I saw on CSPAN that the military used data mining techniques quite successfully in Afghanistan. They are giving this technology to the DEA. No other issue has made me as concerned about government intrusion into personal decisions than the drug war. Marijuana is illegal, tobacco is legal. Most of us are able to make better decisions than this.

  2. You mean the first generation to live in a world where in seconds you can lookup all the info in the world on a subject… They don’t believe the lies?!!?! Gasp! /Sarcasm OFF

  3. What do millennials think about a simple definition of marijuana? Is that a wrong approach? Do millennials think that the current definition of marijuana is correct? Is it right to define marijuana with a racist mispelling and 104 words which makes you infer that the smoke is included in the list of prohibited things spelled out by that definition? What if “marijuana smoke” were just a redundancy, a play on words?

    Do millennials really want to reschedule that definition? Wouldn’t a simple definition make more sense, and be easier to reschedule? Wasn’t the Schedule 1 status originally supposed to be a temporary thing? Does it show respect for our Constitution to make the DEA to keep enforcing that definition?

    A commenter called txpeloton used to suggest that a simple definition was more respectful of our Constitution than the current definition. He said that this simple definition would actually show respect for our Constitution: “The term ‘marijuana’ means all parts of the smoke produced by the combustion of the plant Cannabis sativa L.” I am a just simple man, but I agree.

  4. This was one of the best articles I’ve read in a long time. And right to the point. I’m a boomer and was a teenager in the 70’s. I have seen alot of people whose lives were destroyed by this stupid prohibition. So glad to finaly see things starting to change for the better. I am lucky enough to live in Colorado where our vote made history. I still worry though that the feds and prohibs might take everything we have all worked so hard for away from us. I will feel much better when all the pieces to the puzzle are in place and the first stores really open.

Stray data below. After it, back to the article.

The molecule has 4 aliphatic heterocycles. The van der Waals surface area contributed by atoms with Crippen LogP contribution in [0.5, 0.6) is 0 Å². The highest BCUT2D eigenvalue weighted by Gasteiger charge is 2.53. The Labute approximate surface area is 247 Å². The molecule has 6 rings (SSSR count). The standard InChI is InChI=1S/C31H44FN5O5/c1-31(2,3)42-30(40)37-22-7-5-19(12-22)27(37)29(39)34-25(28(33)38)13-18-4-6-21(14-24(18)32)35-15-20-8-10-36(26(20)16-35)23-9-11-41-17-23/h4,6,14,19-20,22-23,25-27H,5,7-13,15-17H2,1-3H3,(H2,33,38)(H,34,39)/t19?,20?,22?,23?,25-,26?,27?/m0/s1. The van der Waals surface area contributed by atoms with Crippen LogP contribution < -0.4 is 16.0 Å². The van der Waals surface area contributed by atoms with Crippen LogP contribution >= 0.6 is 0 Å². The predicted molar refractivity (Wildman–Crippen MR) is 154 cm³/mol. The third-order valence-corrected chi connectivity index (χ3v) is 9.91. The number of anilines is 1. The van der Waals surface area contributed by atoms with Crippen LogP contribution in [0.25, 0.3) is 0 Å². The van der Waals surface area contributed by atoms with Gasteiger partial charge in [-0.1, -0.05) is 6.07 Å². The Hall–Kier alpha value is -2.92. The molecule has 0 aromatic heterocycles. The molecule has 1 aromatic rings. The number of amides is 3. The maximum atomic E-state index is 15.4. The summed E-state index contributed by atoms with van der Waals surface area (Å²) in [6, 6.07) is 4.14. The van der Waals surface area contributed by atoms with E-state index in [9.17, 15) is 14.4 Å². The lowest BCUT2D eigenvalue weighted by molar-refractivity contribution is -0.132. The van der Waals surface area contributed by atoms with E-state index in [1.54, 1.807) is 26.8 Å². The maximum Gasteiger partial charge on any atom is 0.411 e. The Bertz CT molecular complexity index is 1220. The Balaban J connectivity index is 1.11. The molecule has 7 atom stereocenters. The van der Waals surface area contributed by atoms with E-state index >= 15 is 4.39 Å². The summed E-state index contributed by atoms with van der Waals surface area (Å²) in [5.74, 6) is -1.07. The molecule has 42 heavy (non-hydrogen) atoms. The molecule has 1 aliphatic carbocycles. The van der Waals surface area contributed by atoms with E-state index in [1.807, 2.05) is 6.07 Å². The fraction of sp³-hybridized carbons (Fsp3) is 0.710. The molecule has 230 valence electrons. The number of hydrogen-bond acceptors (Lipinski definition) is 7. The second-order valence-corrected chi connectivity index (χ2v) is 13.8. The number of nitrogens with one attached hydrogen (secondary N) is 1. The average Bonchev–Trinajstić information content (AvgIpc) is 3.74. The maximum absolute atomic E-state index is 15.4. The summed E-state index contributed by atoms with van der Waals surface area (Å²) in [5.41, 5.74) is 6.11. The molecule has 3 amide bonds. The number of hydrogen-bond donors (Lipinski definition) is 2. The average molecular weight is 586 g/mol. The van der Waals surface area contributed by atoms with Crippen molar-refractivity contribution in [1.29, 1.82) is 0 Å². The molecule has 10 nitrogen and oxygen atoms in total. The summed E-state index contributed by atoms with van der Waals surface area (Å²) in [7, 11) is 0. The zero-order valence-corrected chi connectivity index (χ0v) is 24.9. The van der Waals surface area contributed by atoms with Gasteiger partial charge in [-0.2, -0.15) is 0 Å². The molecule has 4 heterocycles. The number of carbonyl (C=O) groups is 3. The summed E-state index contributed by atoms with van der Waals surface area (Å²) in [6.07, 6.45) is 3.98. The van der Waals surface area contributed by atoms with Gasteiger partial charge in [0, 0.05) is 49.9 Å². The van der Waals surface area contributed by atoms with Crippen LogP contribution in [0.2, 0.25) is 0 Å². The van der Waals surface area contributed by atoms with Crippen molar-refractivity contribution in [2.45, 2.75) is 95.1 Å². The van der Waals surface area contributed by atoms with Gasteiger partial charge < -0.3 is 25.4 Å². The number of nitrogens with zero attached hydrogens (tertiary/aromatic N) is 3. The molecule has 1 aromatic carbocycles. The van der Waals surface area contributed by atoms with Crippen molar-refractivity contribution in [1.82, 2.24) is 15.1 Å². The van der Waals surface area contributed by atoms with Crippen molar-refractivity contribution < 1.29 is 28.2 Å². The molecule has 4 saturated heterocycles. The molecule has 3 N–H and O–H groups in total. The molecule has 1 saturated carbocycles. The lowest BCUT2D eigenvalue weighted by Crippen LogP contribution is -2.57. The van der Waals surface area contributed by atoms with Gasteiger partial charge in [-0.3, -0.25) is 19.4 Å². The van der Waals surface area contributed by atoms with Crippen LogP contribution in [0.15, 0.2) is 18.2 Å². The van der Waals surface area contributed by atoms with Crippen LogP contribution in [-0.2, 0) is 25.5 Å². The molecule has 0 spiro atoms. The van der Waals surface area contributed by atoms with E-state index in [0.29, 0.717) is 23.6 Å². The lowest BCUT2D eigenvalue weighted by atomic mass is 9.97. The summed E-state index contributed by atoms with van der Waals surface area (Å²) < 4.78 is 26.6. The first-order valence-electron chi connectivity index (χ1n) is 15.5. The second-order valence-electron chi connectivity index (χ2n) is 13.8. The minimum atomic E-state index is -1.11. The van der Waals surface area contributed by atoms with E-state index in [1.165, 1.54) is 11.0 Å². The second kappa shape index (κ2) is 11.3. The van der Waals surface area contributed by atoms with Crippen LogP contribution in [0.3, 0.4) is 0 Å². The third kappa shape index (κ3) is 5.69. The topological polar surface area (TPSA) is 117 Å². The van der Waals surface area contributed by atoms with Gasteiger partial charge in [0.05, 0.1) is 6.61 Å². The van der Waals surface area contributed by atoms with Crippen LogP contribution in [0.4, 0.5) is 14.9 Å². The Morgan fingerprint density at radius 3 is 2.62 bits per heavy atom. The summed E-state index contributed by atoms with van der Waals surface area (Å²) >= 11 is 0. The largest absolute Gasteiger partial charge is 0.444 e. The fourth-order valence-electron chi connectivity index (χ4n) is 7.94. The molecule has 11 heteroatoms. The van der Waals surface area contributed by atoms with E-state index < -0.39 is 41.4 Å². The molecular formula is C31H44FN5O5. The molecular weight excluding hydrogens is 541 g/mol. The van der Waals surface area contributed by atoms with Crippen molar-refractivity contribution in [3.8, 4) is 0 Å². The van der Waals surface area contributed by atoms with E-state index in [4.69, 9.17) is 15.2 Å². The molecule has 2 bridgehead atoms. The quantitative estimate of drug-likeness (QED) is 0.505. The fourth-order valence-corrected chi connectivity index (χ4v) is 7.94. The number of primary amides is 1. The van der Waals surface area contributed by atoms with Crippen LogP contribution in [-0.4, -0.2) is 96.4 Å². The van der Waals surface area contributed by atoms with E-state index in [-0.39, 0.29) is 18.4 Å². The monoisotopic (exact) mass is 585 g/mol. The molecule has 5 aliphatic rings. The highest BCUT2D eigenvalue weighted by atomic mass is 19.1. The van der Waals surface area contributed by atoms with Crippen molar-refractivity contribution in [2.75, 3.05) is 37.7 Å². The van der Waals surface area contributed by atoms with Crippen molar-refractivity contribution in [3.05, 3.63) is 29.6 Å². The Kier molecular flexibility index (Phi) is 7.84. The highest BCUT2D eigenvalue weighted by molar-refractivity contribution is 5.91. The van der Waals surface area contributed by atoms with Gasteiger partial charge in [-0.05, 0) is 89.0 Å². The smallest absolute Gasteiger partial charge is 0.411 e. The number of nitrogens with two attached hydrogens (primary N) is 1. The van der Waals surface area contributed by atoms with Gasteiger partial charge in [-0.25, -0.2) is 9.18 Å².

5. At the heart of this tragic irony is Michelle Leonhart, Director of the DEA, our Tragic Heroine, whose hubris and hamartia was her testimony that “marijuana is not a medicine.” Please sign my petition at the white house “we the people,” site to eliminate the ability for any executive agency to legislate. Cops should not write law. Cops writing marijuana law is the climax of our tragic irony under the Controlled Substance Act.
    Asset forfeiture.
    Funds to deny that marijuana is a medicine.
    There is a reason we have three branches of government. Corrupt amendments like these and more are in the C.S. Act and we must stand together to end this violation of our freedom. Here is the link:

    End prohibition: End Cops writing law. Let’s begin an agricultural/ pharmacuetical revolution.

  6. Actually I know a huge amount of people who are pro legalization that were BORN in the 1940’s. In North Carolina(bible belt extraordinaire) of all places… Many are probably to afraid of cops to admit for any reason other than a vote.

  7. If those were stock market prices I’d buy in now. It hurt to see democracy die because of a plant. I don’t believe that there is anything “great” about America anymore since liberty was the main selling point. Anyway, thank you NORML for your continuing efforts and positive attitude.

  8. Yay! Some common sense!-All Americans can benefit and should stand up for this issue-Prohibition/enforcement of marijuana laws make our nation divided and less safe in a time where these resources could be diverted toward stopping violent crimes/preventing such attacks on our citizenry.-How do we even have the time to send police out to prevent smoking rather than crimes that affect the nation? What about the children?-marijuana does not endanger their lives: crazy people and terrorists do.